Photo: Mark Hill/The CW (The CW)

The characters that populate Black Lightning love to talk. More than any other superhero TV show, this one spends a lot of time discussing the various ethical conundrums that come with being a vigilante. Arrow, The Flash, and plenty of others have explored similar territory, but Black Lightning’s string of episodes to start the season is something different. There’s been an intense focus on the Pierce family and how they deal with the struggles that come with being a superhero. Lynn and Jefferson’s downfall is a result of those struggles; their family history, stretching back to at least Jefferson’s father, is littered with the cost of being different. In the early going, all the talk about the cost of being a vigilante worked because it also acted as a statement on being black in America. Generational violence is a part of America, Freeland, and the Pierce family tree. In recent episodes though, all the talk has been wearing thin for one simple reason: nobody has actually had to reckon with the collateral damage Jefferson and Lynn are so keen on mentioning.

In other words, the innocent or not-so-innocent victims of Black Lightning’s crusades are all in the past, and while it’s certainly fruitful to trot out those ghosts to make these characters feel alive, like they have a history, it’s also resulted in the show spinning its wheels. “Equinox: The Book Of Fate” is different though. It’s not the best episode of the season, but it’s a marked improvement on last week’s offering. As Lynn begs Jefferson to train Anissa so that she’s safe on the streets as a vigilante, and Black Lightning fails to get Tobias but delivers another dead body in the process, it’s clear that the Pierce family, and Black Lightning, are done talking. Now, the show can get down to business.

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What that business is still remains frustratingly unclear, especially in light of this week’s final scene. In that scene, Lala comes back from the dead, sitting up straight in a hotel room. He stares at the TV, news of Lady Eve’s death—here, she’s portrayed as one of Freeland’s most successful businesswomen—running across the news networks, before a woman appears beside him. She asks him if he believes in resurrection now, all before dissipating into a magical light and imprinting herself on Lala in the form of a tattoo. That woman is LaWanda—I’m 99% sure, but without a screener I wasn’t able to double check, and that scene went by real quick—and now she’s on his skin, a mark of his sin (or maybe something else). It’s a lot to take in, and a sudden shift into more magical territory for the show, but it’s incredibly exciting.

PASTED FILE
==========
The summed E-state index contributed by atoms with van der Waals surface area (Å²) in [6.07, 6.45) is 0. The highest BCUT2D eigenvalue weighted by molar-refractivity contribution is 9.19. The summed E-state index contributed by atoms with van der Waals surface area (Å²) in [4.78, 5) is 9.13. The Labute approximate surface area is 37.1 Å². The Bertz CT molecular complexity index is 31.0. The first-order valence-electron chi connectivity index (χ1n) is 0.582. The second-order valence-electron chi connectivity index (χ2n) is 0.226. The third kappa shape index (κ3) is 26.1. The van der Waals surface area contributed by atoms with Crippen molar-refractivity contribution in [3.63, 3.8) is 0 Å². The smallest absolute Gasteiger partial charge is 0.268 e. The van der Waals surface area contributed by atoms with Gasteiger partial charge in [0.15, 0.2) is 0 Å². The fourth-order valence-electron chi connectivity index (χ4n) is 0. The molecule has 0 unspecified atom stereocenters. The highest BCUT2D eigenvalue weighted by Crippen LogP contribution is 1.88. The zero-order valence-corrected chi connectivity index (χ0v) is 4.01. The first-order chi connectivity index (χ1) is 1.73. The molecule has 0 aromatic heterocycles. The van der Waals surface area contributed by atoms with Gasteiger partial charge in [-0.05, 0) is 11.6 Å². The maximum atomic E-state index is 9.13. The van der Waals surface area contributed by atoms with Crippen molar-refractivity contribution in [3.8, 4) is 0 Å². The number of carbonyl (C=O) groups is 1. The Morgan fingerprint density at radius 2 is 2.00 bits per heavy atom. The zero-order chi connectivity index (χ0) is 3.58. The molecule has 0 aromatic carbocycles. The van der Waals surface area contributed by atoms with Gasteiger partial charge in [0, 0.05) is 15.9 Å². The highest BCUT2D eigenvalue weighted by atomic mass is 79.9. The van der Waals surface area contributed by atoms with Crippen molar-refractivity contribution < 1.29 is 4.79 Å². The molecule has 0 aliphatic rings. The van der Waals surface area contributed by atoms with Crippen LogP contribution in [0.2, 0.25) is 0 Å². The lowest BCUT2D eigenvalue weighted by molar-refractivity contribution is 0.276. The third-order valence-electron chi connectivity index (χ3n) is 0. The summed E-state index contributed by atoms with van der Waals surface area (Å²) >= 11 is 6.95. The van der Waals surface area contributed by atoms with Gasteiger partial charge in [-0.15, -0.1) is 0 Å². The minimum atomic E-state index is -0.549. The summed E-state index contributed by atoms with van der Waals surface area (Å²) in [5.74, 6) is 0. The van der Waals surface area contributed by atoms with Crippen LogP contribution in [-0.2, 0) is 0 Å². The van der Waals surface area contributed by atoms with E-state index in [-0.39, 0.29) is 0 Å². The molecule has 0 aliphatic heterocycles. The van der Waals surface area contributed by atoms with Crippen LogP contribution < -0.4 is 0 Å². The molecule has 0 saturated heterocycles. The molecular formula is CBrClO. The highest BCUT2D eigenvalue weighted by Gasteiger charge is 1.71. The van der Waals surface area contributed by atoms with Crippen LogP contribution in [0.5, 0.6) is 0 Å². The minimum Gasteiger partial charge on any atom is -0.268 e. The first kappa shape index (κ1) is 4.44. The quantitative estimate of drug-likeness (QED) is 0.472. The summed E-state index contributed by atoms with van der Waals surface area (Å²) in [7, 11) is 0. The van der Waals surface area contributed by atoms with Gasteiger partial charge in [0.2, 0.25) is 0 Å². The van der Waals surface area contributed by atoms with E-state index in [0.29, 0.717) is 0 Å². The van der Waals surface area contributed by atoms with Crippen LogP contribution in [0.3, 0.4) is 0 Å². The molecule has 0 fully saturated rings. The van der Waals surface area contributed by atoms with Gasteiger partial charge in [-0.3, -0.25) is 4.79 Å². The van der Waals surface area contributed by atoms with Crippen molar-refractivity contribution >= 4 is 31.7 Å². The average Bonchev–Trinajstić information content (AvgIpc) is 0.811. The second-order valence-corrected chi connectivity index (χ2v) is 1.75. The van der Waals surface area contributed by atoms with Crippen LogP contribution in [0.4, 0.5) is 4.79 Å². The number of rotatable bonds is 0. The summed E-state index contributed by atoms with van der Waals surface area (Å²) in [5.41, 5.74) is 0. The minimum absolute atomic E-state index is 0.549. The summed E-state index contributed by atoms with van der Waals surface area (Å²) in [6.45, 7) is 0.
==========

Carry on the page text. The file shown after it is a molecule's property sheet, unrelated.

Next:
That scene encapsulates the general tone of “Equinox: The Book Of Fate.” This feels like the show turning a corner. The early episodes set up the story of the Pierce family, and specifically Jefferson and his past as Black Lightning. Those episodes prepared us for Anissa discovering her powers, and Tobias being introduced as the man who killed Jefferson’s father. In hindsight, last week’s miscue of an episode is clearly a transition point. It’s the point that connects the two halves of the season, however imperfectly. Where Jefferson’s struggles with his ethics felt flimsy last week, they’re much more grounded here, as the show uses his relationship with Anissa as a necessary anchor.

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Last week’s episode still feels like a misstep, but “Equinox: The Book Of Fate” is a good bit of course correction. Rather than just emptily musing on Jefferson’s conflicted nature, the show puts the man into situations that show his hypocrisy. When he tells Lynn that they need to convince Anissa not to use her powers because of how much she’ll lose in the long run, he sees his hypocrisy, perhaps not for the first time, but clarified in front of him. If he can preach to Lynn the importance of helping Freeland, and insist that Black Lightning is part of who he is, how can he possibly turn around and steer his daughter from the same path? It takes Lynn’s reasoning, saying that Anissa will be back out in the street fighting crime no matter what they say, to convince Jefferson to train her.

With this revelation from Jefferson, coupled with a few thrilling action sequences and a brilliantly executed frame job from Tobias’ sister Tori, suddenly Black Lightning is back on track. I’m surprised that Lady Eve was so swiftly killed off—though, of course, a Lala-esque resurrection is always on the table—but that kind of jarring twist is exactly what the show needs at this moment. At some point the stakes had to be raised. Now, the cops are after Black Lightning, Tobias has more of a reason to target his old foe, and Anissa has received her first taste of collateral damage. “Equinox: The Book Of Fate” doesn’t always strike the balance that made those first few episodes so refreshing, but it feels like a step in the right direction. With the Pierce family finally reckoning with everything they’ve been talking about, it’s time for them, and Black Lightning, to move forward.


  • Turns out that Gambi has some vigilante skills of his own.
  • Having the ageless Tobias appear in the flashbacks is integral to the feel of those scenes. It’s visceral, watching the same man with the same look, 30 years earlier, kill Jefferson’s father.
  • I’m setting the over/under on Jenn discovering her own powers at three episodes. Place your bets, readers!
  • A Brief History Of Seven Killings is a great book, by the way. Jefferson has good taste.
  • Speaking of books, Tobias has a copy of Moby Dick sitting on his desk. No further explanation needed.
  • This week in the Black Lightning soundtrack:

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